“Nothing can harm you as much as your own thoughts unguarded.” ~Buddha
You know the feeling …
When out of the blue your mood switches.
One moment you’re feeling upbeat and optimistic; next you’re feeling down in the dumps.
You can’t think clearly and struggle to put things into perspective. The bright outlook on life of a moment ago has vanished, and in its place now resides an intense longing for its return.
You feel disconnected, lost, and confused, and everything around you looks and feels dark and bleak. And even though you have no reason to feel this way, it feels all too real to you.
And you know where that leads. You’ve been there many times before and don’t want to go back.
I know the feeling too.
Recovery is such an illusory term.
It implies that once recovered, the depression is gone. But those who have recovered know this is false.
Recovering from Depression Is Not the End of the Battle
Having spent half of my life depressed, two years after recovery, I still find myself waging the battle of relapse. A battle that at times seems harder to fight than the recovery—just as you tasted the sweetness of the non-depressed life, you never again want to taste the bitterness of depression.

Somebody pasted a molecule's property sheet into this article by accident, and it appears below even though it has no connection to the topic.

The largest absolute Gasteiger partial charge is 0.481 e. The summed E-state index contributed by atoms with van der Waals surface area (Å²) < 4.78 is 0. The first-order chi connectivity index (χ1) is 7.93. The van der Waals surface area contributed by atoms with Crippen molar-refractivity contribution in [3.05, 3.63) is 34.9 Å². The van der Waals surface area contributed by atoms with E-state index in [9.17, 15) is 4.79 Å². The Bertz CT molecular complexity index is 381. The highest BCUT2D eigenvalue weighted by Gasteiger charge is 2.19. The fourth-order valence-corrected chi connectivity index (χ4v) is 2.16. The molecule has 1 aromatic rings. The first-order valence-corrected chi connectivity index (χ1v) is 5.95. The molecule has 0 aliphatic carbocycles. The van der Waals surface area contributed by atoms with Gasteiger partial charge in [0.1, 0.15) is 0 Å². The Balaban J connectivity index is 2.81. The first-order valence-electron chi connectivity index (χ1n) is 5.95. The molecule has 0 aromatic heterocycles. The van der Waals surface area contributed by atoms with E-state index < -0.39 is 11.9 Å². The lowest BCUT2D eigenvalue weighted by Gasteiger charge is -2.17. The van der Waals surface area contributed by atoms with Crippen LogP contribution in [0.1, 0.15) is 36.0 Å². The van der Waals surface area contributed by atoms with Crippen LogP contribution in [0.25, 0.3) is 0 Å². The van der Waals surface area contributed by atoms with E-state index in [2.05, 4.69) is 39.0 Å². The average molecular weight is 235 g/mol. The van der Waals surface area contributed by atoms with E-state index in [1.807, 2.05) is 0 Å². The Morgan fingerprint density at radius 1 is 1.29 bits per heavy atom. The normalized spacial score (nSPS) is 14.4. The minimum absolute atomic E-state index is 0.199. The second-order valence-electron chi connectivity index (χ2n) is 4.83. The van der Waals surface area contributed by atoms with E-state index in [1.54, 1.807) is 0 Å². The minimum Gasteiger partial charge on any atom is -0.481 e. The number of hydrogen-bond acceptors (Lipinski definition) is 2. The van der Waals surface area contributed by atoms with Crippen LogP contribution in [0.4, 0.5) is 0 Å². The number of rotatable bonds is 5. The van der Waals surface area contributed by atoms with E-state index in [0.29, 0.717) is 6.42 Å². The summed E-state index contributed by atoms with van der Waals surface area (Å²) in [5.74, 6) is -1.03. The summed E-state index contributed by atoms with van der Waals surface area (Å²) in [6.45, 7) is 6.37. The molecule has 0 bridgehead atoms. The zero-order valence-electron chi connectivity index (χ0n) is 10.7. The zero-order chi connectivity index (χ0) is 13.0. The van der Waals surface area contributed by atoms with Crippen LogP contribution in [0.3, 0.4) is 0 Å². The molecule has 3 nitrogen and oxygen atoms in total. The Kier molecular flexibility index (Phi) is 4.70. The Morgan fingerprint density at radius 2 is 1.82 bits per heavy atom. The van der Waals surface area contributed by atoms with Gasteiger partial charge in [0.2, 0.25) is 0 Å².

On the surface, a mood swing looks like “having a bad day.” The kind everyone experiences and snaps out of quickly. But for those with depression, the consequences of mood swings can be severe and lasting.
First, there’s the sudden change in mood, the one that is more than “feeling-down-soon-will-snap-out-of-it,” followed by a drastic change in outlook. One moment you’re looking at life through clean lenses, and now dirty ones blur your vision.
Then the inevitable guests start showing up—low self-confidence, paralyzed will, self-loathing, and the most dreaded of all, inertia.
Not getting completely trapped in the spell of this depressed mood is key in preventing relapse, which is not always easy to do.